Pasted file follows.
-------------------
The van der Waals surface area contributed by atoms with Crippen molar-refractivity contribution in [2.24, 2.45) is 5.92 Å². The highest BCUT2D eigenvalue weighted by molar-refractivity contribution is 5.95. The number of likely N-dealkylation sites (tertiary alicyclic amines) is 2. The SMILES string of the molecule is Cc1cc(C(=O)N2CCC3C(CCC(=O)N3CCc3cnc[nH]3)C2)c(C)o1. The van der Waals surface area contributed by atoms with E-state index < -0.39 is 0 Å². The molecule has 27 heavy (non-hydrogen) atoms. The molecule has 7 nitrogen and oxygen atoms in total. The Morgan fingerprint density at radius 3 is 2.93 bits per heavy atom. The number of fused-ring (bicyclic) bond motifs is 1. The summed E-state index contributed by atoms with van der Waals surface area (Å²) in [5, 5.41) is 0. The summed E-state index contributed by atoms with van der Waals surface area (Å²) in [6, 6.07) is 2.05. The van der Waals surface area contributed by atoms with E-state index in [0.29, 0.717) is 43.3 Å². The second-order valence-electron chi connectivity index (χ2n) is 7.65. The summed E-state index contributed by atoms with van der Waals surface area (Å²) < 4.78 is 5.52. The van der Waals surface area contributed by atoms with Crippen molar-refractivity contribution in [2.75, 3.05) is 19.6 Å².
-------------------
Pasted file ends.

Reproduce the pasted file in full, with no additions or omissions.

The van der Waals surface area contributed by atoms with Crippen molar-refractivity contribution in [2.24, 2.45) is 5.92 Å². The highest BCUT2D eigenvalue weighted by molar-refractivity contribution is 5.95. The number of likely N-dealkylation sites (tertiary alicyclic amines) is 2. The SMILES string of the molecule is Cc1cc(C(=O)N2CCC3C(CCC(=O)N3CCc3cnc[nH]3)C2)c(C)o1. The van der Waals surface area contributed by atoms with E-state index < -0.39 is 0 Å². The molecule has 27 heavy (non-hydrogen) atoms. The molecule has 7 nitrogen and oxygen atoms in total. The Morgan fingerprint density at radius 3 is 2.93 bits per heavy atom. The number of fused-ring (bicyclic) bond motifs is 1. The summed E-state index contributed by atoms with van der Waals surface area (Å²) in [5, 5.41) is 0. The summed E-state index contributed by atoms with van der Waals surface area (Å²) in [6, 6.07) is 2.05. The van der Waals surface area contributed by atoms with E-state index in [0.29, 0.717) is 43.3 Å². The second-order valence-electron chi connectivity index (χ2n) is 7.65. The summed E-state index contributed by atoms with van der Waals surface area (Å²) < 4.78 is 5.52. The van der Waals surface area contributed by atoms with Crippen molar-refractivity contribution in [2.75, 3.05) is 19.6 Å².